Bishop Election Devotional for March 31, 2019


Read Judges 4:4-22


By Tom Gehring (Seminarian, Luther Seminary)

If you’ll permit me to inject a little bit of my personality into this devotion, I would like to share with you that I practically leaped at the opportunity to write a devotion for the Bishop’s search centered around a biblical narrative that climaxes with Jael hammering a tent peg through Sisera’s temple. When I saw this passage from Judges on the list of potential selections, I was absolutely giddy at the thought of writing this devotion. Unconventional it may be to include this passage for the process of electing a new bishop, I believe the passage inspires a more holistic reflection as far as what specific type of leader we are currently called to lift up as bishop.

This story comes from a time in Israel’s history when they were caught in a cyclical pattern. Israel would sin against God, God would send foreign armies to attack Israel, Israel would cry out in pain (but not repentance), God would pity them and raise up a judge who delivered them from their enemies and led them back to proper worship and fidelity. This cycle would then repeat.

We enter this particular story poised to discover who God raises up as the next judge, as it were. Though foreign armies may not be encamping against our synod, we find ourselves in a similar situation as Israel. Who among us will we raise up as a leader? Who will pick up the mantle and offer themselves to the work of shepherding the flock and discerning God’s will in this modern age? And, just as Israel was unaware of who the next judge would be, we are presented with a list of potential candidates. Will it be Deborah, the respected prophet and judge? Or will it be Barak, the more expected and traditionally suited candidate? Or what about Jael, the unexpected outsider who ultimately plays the key role in releasing Israel from the grip of the enemy?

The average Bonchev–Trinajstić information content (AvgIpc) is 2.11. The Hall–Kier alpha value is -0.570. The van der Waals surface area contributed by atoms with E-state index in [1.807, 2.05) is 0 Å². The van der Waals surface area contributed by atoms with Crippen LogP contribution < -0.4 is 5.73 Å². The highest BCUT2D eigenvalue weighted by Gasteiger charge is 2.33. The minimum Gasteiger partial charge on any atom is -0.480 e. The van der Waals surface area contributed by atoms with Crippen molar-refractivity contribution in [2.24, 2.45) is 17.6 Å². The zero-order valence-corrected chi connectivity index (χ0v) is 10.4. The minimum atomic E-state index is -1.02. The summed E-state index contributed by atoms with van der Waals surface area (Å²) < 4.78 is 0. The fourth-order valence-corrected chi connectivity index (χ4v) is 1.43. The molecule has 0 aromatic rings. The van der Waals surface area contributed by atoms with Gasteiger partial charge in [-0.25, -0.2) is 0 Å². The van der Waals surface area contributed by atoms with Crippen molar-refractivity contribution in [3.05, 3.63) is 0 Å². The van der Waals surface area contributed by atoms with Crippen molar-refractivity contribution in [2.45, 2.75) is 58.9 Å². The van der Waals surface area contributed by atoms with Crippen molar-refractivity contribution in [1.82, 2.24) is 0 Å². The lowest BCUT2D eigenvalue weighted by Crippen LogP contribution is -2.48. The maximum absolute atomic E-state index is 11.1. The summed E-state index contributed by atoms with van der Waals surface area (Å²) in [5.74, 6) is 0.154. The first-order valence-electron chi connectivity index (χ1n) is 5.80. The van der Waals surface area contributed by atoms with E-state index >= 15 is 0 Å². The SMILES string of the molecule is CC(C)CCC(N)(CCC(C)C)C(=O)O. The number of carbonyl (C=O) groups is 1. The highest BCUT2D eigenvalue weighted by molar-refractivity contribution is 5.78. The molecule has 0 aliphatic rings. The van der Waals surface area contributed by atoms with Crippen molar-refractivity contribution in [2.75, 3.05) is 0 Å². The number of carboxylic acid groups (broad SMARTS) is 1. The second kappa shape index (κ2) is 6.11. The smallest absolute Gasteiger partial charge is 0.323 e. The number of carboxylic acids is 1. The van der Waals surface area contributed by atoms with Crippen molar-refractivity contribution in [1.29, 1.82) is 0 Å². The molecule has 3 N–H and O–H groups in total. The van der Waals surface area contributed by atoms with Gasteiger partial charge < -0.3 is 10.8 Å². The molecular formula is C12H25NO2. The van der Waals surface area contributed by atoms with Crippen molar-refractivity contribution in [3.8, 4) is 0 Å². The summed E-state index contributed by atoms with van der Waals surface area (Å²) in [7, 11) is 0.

At the end of it all, I think this passage encourages us to focus on how God is able to work through a variety of individuals each with their own spiritual gifts. All the characters in this story from Judges play their own respective parts in the cycle of Israel’s relationship with God, and I believe demonstrate the value of interdependence within the community of believers. This passage inspires the question: what kind of leader and what set of spiritual gifts are we as a synod being called to raise up for the foreseeable future? Are we called to elect someone who fits the mold of leaders past, or are we called to elect someone who is unafraid to drive the proverbial tent peg and lead in ways that break from conventions, while carrying out the will of God nonetheless?


Let us pray: O God, you call us, your servants, to ventures of which we cannot see the ending, as you have for countless generations before us. From the prophets, to the judges, to the reformers, to the emergent leaders, you have led your people on paths as yet untrodden and through perils unknown. Give us faith to continue forward in good courage and healthy discernment, not knowing exactly where we go. But resting firmly in the knowledge that you are with us, and you continually guide us in this endeavor as you have in so many others. May your hand alone lead us, and your love alone support us. Amen.


“We All Are One in Mission” – ELW 576



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